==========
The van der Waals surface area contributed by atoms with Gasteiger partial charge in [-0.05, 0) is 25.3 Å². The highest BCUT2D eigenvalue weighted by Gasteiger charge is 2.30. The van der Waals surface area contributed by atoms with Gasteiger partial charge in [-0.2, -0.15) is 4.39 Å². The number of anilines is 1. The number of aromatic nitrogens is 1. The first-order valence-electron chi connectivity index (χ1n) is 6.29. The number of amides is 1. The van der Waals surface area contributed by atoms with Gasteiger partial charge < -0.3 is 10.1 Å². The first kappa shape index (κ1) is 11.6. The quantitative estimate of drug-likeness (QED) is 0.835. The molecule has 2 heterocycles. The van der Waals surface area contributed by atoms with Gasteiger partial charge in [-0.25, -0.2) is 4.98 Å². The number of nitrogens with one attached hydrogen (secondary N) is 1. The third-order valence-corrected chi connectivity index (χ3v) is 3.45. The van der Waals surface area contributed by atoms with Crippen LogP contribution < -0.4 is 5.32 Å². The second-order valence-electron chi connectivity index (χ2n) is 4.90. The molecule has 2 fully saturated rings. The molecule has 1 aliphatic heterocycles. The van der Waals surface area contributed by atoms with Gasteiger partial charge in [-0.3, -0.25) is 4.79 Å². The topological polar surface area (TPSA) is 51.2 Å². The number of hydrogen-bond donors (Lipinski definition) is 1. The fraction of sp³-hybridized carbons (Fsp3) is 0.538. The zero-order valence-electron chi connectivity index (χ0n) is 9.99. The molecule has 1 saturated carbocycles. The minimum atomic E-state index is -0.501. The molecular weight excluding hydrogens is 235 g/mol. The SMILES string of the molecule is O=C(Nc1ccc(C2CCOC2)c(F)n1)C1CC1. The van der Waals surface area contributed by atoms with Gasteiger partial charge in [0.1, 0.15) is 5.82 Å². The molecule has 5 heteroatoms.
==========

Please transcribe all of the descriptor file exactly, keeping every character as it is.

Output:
The van der Waals surface area contributed by atoms with Gasteiger partial charge in [-0.05, 0) is 25.3 Å². The highest BCUT2D eigenvalue weighted by Gasteiger charge is 2.30. The van der Waals surface area contributed by atoms with Gasteiger partial charge in [-0.2, -0.15) is 4.39 Å². The number of anilines is 1. The number of aromatic nitrogens is 1. The first-order valence-electron chi connectivity index (χ1n) is 6.29. The number of amides is 1. The van der Waals surface area contributed by atoms with Gasteiger partial charge < -0.3 is 10.1 Å². The first kappa shape index (κ1) is 11.6. The quantitative estimate of drug-likeness (QED) is 0.835. The molecule has 2 heterocycles. The van der Waals surface area contributed by atoms with Gasteiger partial charge in [-0.25, -0.2) is 4.98 Å². The number of nitrogens with one attached hydrogen (secondary N) is 1. The third-order valence-corrected chi connectivity index (χ3v) is 3.45. The van der Waals surface area contributed by atoms with Crippen LogP contribution < -0.4 is 5.32 Å². The second-order valence-electron chi connectivity index (χ2n) is 4.90. The molecule has 2 fully saturated rings. The molecule has 1 aliphatic heterocycles. The van der Waals surface area contributed by atoms with Gasteiger partial charge in [-0.3, -0.25) is 4.79 Å². The topological polar surface area (TPSA) is 51.2 Å². The number of hydrogen-bond donors (Lipinski definition) is 1. The fraction of sp³-hybridized carbons (Fsp3) is 0.538. The zero-order valence-electron chi connectivity index (χ0n) is 9.99. The molecule has 1 saturated carbocycles. The minimum atomic E-state index is -0.501. The molecular weight excluding hydrogens is 235 g/mol. The SMILES string of the molecule is O=C(Nc1ccc(C2CCOC2)c(F)n1)C1CC1. The van der Waals surface area contributed by atoms with Gasteiger partial charge in [0.1, 0.15) is 5.82 Å². The molecule has 5 heteroatoms.